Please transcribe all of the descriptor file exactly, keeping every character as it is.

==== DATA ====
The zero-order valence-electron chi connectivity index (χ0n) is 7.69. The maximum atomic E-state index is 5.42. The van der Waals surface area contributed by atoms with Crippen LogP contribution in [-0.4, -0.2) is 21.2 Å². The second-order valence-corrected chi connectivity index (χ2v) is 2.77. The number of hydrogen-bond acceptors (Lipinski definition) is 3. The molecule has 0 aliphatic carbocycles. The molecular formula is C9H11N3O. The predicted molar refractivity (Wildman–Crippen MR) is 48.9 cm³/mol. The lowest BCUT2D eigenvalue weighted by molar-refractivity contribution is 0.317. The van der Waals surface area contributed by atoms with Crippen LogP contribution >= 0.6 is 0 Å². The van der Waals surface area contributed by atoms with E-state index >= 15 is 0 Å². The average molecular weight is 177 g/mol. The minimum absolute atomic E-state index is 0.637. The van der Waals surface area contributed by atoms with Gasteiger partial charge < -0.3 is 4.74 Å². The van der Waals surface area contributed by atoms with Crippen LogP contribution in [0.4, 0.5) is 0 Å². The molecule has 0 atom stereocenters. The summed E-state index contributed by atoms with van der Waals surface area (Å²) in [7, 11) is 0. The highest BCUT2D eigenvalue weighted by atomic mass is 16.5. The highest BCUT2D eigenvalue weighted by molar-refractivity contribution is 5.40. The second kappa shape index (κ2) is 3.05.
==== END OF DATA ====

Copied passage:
The zero-order valence-electron chi connectivity index (χ0n) is 7.69. The maximum atomic E-state index is 5.42. The van der Waals surface area contributed by atoms with Crippen LogP contribution in [-0.4, -0.2) is 21.2 Å². The second-order valence-corrected chi connectivity index (χ2v) is 2.77. The number of hydrogen-bond acceptors (Lipinski definition) is 3. The molecule has 0 aliphatic carbocycles. The molecular formula is C9H11N3O. The predicted molar refractivity (Wildman–Crippen MR) is 48.9 cm³/mol. The lowest BCUT2D eigenvalue weighted by molar-refractivity contribution is 0.317. The van der Waals surface area contributed by atoms with Crippen LogP contribution >= 0.6 is 0 Å². The van der Waals surface area contributed by atoms with E-state index >= 15 is 0 Å². The average molecular weight is 177 g/mol. The minimum absolute atomic E-state index is 0.637. The van der Waals surface area contributed by atoms with Gasteiger partial charge < -0.3 is 4.74 Å². The van der Waals surface area contributed by atoms with Crippen LogP contribution in [0.4, 0.5) is 0 Å². The molecule has 0 atom stereocenters. The summed E-state index contributed by atoms with van der Waals surface area (Å²) in [7, 11) is 0. The highest BCUT2D eigenvalue weighted by atomic mass is 16.5. The highest BCUT2D eigenvalue weighted by molar-refractivity contribution is 5.40. The second kappa shape index (κ2) is 3.05.